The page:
At this point I’ve made two batches of rice Koji and one of barley.

Rice Koji getting there!

While my process is never complete at 48 hours like Zilber says it will be, I carry on and eventually get a nice growth of mold. What should happen is everything grows together into a mat of sorts. I sort of got that my second round of rice koji, but I’ve found that even with my less than optimal growth the koji is fine.

The whole reason I wanted to pursue the barley one was to make what Zilber calls Peaso. It’s miso made with yellow split peas instead of soy beans. I did not get the yield in weight from my barley koji so I had to supplement with rice koji to get enough to make the peaso. It ferments for 3-4 months and I’m so excited every time I check it. After just two weeks an amazing flavor had developed. As Zilber says it’s magical. It just smells so delicious when I open it up. 

So, if you’re adventurous I would highly recommend getting some Koji rice and Zilber’s book and play. When you’ve played a little you can make your own by buying the spores and inoculating your own rice and barley. Other grains work too. I think some day I’ll try farro. That nutty grain should be great.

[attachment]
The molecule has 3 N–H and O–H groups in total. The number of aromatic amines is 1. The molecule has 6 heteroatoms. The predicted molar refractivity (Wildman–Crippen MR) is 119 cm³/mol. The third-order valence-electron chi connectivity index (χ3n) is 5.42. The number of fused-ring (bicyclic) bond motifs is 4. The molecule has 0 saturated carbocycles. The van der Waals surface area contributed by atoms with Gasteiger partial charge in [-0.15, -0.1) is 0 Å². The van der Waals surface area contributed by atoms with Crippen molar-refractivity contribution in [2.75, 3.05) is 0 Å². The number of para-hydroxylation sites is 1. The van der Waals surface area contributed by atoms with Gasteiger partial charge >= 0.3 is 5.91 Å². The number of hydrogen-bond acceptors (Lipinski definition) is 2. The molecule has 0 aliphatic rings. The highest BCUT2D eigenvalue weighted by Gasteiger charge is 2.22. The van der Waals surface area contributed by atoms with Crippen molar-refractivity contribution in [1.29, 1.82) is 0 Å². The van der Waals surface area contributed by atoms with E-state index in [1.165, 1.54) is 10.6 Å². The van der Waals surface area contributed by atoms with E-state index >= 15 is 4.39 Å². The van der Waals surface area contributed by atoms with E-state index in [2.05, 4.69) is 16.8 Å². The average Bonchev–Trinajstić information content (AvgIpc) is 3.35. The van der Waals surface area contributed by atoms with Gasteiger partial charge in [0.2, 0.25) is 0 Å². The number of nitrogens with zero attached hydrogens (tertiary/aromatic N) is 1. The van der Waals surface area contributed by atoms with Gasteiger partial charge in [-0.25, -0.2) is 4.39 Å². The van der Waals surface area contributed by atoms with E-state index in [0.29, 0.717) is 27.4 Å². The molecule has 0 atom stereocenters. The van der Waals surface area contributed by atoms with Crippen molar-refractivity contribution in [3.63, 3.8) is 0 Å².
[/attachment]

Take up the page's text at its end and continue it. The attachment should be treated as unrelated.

Sources

Moroccan Chicken

Well, yes I have made this many times. But it’s easy and comes out great every time. So when new people are around and I’m not feeling super creative the recipe comes out. It’s from The New Basicswhich was published 1989. The book was a big hit and so many of us bought it. If you don’t own it, you can find it used on Amazon for very little money: Amazon.com (42 cents!)

A little bit of Google searching and you can find the recipe online too. But, this book is well worth having. The recipes are short and straightforward. They also turn out great, which means they were well tested. You might think them a bit dated, but I counter that delicious food never goes out of style.

Mrs. Wheelbarrow’s Practical Pantry

Ms.-Wheelbarrows-Practical_with-frameUpdate: Cathy has just won the IACP award for Single Subject. See, I told you it was good.

Stop reading this and go order this book. Did you? I mean it. All six of you.

Cathy Barrow, a.k.a. Mrs. Wheelbarrow, was half of the duo that started #Charcutepalooza in 2011. I don’t remember how I got involved, but I’m pretty sure it was through Sean Timberlake of Punk Domestics. As one of our fearless leaders every month Cathy would post our challenge on her blog. These posts were always instructive and had a spirit of cheerleading us on to try some “scary” things, like hanging meat. The challenge grew, prizes were donated and over 300 bloggers joined in. I think around 30 of us made it through all 12 months. Cathy was a great help during that year.